Specialty Plant Biotechnology

According to the USDA National Institute of Food and Agriculture, biotechnology is a set of techniques used to adapt plants, microbes, and animals for specific situations. Cellular biotechnologies include tissue culture and fermentation. Genetic biotechnologies include genomics, molecular-assisted selection, and transgenic crops (genetic engineering). Plants, as the base for the ecological food chain, serve as the structural and functional foundation of natural and managed systems. Fresh and processed products derived from specialty crops make vital contributions to human health and well-being and contribute to economic sustainability of many rural communities around the world. Domestic market value of specialty crops surpasses $45 billion annually or approximately half of the total national crop production value. Exports of specialty crop products are increasing, with global per capita production and consumption rapidly expanding. The tremendous contribution of specialty crops to human health and wellbeing is evident in the recent revision of the food pyramid – three of the five recommended food groups are built around specialty crops.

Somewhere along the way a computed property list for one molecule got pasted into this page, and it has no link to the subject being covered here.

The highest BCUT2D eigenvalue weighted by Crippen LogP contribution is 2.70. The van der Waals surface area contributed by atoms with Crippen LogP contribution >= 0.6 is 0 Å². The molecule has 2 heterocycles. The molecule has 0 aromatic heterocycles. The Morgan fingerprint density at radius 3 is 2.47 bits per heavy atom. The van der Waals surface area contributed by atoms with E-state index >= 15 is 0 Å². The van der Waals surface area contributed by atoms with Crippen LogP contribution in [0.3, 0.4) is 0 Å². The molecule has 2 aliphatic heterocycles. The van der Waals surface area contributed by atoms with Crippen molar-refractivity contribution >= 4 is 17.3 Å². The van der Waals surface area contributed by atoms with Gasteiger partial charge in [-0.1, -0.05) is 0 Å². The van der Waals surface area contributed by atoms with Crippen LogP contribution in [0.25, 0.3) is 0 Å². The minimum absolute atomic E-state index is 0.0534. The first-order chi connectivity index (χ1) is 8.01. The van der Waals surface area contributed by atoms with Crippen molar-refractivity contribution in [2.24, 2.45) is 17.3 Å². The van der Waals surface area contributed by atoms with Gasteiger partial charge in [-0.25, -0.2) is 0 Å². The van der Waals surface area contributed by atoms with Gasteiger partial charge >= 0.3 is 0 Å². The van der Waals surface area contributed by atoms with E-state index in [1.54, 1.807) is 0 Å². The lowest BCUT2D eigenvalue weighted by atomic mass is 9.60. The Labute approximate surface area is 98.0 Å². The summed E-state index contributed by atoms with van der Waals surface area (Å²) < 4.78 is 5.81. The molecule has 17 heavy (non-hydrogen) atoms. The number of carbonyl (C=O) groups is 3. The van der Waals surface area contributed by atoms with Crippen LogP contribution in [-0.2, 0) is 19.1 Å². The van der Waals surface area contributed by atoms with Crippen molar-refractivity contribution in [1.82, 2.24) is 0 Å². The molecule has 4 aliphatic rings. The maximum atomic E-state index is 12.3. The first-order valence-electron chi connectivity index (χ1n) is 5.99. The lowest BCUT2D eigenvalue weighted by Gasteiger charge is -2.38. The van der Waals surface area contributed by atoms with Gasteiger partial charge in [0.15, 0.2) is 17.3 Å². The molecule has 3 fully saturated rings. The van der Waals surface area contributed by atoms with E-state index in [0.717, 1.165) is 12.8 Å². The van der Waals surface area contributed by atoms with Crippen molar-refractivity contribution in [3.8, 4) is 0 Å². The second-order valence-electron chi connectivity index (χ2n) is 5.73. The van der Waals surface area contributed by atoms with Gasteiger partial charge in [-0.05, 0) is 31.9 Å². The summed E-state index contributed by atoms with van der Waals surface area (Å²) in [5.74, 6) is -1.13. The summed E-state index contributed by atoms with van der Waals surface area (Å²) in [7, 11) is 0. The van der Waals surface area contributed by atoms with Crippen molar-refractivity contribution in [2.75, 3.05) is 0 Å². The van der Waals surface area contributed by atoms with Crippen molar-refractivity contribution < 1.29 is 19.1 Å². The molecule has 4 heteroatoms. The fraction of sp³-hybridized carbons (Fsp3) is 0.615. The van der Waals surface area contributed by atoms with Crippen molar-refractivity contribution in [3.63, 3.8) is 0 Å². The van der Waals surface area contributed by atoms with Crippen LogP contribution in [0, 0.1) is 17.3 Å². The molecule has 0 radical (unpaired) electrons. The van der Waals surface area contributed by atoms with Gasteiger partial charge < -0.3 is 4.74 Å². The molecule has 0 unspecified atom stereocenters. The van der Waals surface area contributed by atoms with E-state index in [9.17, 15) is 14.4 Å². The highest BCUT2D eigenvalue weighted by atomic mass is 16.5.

FVSU is a national leader in development of specialty crop research and academic programs. Current research in specialty plant biotechnology at FVSU includes:


  • Germplasm collection
  • Conservation
  • Anti-tumor compounds
  • Antioxidant properties
  • Reproductive biology
  • Micropropagation
  • Genetic and metabolic engineering


  • Micropropagation
  • Genetic transformation
  • in vitro conservation


  • Feasibility and cost effectiveness of direct seeding vs. transplanting
  • Intercropping to enhance profitability
  • Monitoring and improving sweetness agents


  • Short rotation fast growing multipurpose tree for honey production
  • Leaf for fodder
  • Medicinal uses
  • Reproductive biology